Behind the Christmas Hymn: Silent Night

Silent NightSilent Night has become a favorite Christmas Carol around the world. The hymn was never meant to be the legend it’s become.
Joseph Mohr was the assistant priest at the Church of St. Nicholas in the Tyrol Alps of Austria. Father Mohr and Franz Gruber, the village schoolmaster and church organist, were discussing the fact that they believed the perfect Christmas hymn had never been written.

On Christmas Eve 1818, Father Mohr received word that the church organ was not working. He decided to write his own Christmas hymn for the Christmas Eve mass that night. Upon completion of his words, he took them to Gruber. The organist responded “Friend Mohr, you have found it—the right song—God be praised!” Gruber then put a tune with the next. The music bears a strong resemblance to

Father Joseph Mohr

Father Joseph Mohr

Austrian folk music and yodeling.

The men completed the hymn in time for both men to perform the song at the Christmas Eve service. They were accompanied only by Gruber’s guitar. The hymn reportedly made a deep impact on the parishioners of St. Nicholas.

The song was never meant to be passed on to other congregants. Legend says that the organ repairman, Karl Maurachen of Zillerthal, came across the sheet music when he went to repair the organ. He was impressed with the song and spread a copy of the music throughout Tyrol.

Stille Nacht first appeared in a German Hymn book in 1838. The song was sung for the first time in the United States by a family of four children, the Strasser Family. They were called the Song of Tyrolean Singers and performed the song in 1839. John F. Young translated the German text into English. Silent Night was published in the English Sunday School songbook in 1863. The carol has since been translated into over 140 different languages.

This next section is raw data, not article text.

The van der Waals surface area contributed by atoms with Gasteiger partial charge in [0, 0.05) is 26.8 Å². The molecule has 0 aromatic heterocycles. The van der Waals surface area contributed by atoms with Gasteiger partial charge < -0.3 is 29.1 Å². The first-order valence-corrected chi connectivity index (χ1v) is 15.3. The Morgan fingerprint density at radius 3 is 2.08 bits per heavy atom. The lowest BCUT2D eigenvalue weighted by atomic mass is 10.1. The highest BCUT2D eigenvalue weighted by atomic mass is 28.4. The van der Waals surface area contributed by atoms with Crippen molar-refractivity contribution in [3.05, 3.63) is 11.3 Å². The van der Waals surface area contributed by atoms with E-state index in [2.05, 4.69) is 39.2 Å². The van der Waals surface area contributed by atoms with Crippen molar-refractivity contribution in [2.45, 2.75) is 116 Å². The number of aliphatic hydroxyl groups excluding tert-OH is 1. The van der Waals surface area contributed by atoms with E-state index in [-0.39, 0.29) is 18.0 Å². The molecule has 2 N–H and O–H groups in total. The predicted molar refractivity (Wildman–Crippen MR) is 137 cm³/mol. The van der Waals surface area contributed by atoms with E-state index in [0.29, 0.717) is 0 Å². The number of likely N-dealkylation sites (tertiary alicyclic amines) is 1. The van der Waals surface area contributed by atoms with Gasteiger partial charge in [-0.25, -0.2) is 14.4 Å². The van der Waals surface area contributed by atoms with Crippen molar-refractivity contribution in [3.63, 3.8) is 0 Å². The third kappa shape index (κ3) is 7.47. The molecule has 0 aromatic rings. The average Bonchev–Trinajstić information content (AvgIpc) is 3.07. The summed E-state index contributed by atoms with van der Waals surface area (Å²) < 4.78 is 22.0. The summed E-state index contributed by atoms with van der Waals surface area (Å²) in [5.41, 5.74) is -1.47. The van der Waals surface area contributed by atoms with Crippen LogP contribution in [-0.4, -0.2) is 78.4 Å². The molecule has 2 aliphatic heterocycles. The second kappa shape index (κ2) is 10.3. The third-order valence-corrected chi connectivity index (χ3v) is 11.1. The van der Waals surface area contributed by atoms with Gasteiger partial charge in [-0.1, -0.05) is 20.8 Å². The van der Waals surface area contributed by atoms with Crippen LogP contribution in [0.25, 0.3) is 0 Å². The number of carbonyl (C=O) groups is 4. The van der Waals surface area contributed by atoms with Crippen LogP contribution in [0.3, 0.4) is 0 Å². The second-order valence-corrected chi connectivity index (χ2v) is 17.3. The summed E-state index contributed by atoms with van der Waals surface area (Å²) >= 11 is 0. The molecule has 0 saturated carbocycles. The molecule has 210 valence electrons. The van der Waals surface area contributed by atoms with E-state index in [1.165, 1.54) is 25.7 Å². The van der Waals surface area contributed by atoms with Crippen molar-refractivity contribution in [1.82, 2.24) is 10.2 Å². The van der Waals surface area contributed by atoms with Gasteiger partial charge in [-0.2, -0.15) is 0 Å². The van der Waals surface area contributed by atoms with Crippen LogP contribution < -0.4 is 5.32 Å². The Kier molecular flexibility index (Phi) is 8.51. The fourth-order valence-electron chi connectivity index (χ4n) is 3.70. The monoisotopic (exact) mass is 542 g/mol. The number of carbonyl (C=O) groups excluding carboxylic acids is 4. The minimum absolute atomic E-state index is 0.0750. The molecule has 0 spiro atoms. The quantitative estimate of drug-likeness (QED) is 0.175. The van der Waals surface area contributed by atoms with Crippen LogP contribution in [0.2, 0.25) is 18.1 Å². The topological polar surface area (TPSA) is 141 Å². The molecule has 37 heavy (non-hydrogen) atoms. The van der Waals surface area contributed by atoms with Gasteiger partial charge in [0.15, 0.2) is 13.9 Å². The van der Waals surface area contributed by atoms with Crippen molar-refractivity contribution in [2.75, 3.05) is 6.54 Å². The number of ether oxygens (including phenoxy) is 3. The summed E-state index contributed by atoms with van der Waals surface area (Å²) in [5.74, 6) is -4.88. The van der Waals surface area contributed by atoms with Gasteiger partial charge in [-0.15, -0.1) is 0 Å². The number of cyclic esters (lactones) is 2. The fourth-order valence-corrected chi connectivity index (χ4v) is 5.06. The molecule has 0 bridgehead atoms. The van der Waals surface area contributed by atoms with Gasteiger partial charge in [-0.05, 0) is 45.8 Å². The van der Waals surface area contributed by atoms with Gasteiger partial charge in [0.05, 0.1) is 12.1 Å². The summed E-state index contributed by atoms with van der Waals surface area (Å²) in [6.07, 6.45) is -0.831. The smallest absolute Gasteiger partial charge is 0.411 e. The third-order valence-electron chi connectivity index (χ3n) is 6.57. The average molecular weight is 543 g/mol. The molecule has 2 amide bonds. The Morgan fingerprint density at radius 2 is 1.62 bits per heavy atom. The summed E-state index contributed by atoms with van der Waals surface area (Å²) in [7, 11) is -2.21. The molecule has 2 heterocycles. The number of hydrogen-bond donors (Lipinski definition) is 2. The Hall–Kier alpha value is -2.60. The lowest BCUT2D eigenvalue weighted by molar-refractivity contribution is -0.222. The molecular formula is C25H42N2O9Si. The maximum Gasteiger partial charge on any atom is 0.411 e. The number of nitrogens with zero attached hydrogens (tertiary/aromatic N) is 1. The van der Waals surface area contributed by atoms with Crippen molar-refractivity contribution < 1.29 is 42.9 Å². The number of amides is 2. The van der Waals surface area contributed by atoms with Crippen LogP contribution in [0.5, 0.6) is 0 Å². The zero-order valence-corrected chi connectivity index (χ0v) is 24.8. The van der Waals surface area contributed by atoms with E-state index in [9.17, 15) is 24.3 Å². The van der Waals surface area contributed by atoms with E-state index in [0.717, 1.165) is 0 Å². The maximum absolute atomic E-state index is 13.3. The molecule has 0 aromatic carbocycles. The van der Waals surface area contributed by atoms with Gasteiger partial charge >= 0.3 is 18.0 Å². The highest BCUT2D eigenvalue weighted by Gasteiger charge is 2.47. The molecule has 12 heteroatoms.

Silent Night Holy NightOn Christmas Day 1914, during the height of WWI, the French, English and German troops called a Christmas truce. Silent night was the one carol soldiers on all sides of the front knew and sung simultaneously in the three languages.

The original manuscript is believed to be lost. In 1995 a manuscript was discovered in Mohr’s handwriting. Research dated the manuscript to circa 1820 and is the only manuscript still in existence in his handwriting. The manuscript shows that Mohr wrote the words in 1816 while serving a church in Mariapharr, Austria. According to the manuscript Gruber composed the music in 1818. This arrangement is now housed at the Museum Carolino Augusteum in Salzburg.

The Nikolaus-Kirche, where Stille Nacht was performed for the first time, was terribly damaged by flood damage and demolished in Blessed Christmasthe early 1900s. A “Silent Night Memorial Chapel” {“Stille-Nacht-Gedächtniskapelle”} stands where the demolished church was. A nearby house has been converted into a museum and attracts tourist from around the world throughout the year. According to The Silent Night Society there are “many romantic stories and legends that add their own anecdotal details to the known facts.”